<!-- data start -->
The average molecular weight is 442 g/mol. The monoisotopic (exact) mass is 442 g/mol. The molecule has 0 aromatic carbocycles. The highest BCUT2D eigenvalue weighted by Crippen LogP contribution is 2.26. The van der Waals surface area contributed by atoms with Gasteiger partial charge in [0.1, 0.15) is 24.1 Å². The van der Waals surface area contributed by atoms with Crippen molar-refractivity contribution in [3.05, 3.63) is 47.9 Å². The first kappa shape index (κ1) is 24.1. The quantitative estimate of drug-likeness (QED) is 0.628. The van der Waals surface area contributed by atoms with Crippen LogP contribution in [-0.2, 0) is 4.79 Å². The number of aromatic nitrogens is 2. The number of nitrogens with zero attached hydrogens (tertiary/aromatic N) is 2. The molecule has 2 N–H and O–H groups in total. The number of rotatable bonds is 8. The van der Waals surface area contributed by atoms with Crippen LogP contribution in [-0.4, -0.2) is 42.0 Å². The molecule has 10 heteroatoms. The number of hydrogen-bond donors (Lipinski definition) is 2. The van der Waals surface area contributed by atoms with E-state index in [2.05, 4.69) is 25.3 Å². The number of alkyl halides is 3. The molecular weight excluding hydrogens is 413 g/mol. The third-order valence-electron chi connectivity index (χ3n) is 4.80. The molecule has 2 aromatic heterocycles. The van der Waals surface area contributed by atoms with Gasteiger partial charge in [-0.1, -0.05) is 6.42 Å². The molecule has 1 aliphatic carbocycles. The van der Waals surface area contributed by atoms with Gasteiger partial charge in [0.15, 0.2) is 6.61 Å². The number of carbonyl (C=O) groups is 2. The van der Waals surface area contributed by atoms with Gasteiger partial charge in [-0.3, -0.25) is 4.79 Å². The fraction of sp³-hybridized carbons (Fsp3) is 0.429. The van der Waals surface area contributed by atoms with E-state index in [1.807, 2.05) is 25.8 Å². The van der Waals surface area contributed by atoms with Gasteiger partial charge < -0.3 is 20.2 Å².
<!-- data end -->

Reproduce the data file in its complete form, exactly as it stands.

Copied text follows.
The average molecular weight is 442 g/mol. The monoisotopic (exact) mass is 442 g/mol. The molecule has 0 aromatic carbocycles. The highest BCUT2D eigenvalue weighted by Crippen LogP contribution is 2.26. The van der Waals surface area contributed by atoms with Gasteiger partial charge in [0.1, 0.15) is 24.1 Å². The van der Waals surface area contributed by atoms with Crippen molar-refractivity contribution in [3.05, 3.63) is 47.9 Å². The first kappa shape index (κ1) is 24.1. The quantitative estimate of drug-likeness (QED) is 0.628. The van der Waals surface area contributed by atoms with Crippen LogP contribution in [-0.2, 0) is 4.79 Å². The number of aromatic nitrogens is 2. The number of nitrogens with zero attached hydrogens (tertiary/aromatic N) is 2. The molecule has 2 N–H and O–H groups in total. The number of rotatable bonds is 8. The van der Waals surface area contributed by atoms with Crippen LogP contribution in [-0.4, -0.2) is 42.0 Å². The molecule has 10 heteroatoms. The number of hydrogen-bond donors (Lipinski definition) is 2. The van der Waals surface area contributed by atoms with E-state index in [2.05, 4.69) is 25.3 Å². The number of alkyl halides is 3. The molecular weight excluding hydrogens is 413 g/mol. The third-order valence-electron chi connectivity index (χ3n) is 4.80. The molecule has 2 aromatic heterocycles. The van der Waals surface area contributed by atoms with Gasteiger partial charge in [-0.1, -0.05) is 6.42 Å². The molecule has 1 aliphatic carbocycles. The van der Waals surface area contributed by atoms with Gasteiger partial charge in [0.15, 0.2) is 6.61 Å². The number of carbonyl (C=O) groups is 2. The van der Waals surface area contributed by atoms with Gasteiger partial charge in [-0.3, -0.25) is 4.79 Å². The fraction of sp³-hybridized carbons (Fsp3) is 0.429. The van der Waals surface area contributed by atoms with E-state index in [1.807, 2.05) is 25.8 Å². The van der Waals surface area contributed by atoms with Gasteiger partial charge < -0.3 is 20.2 Å².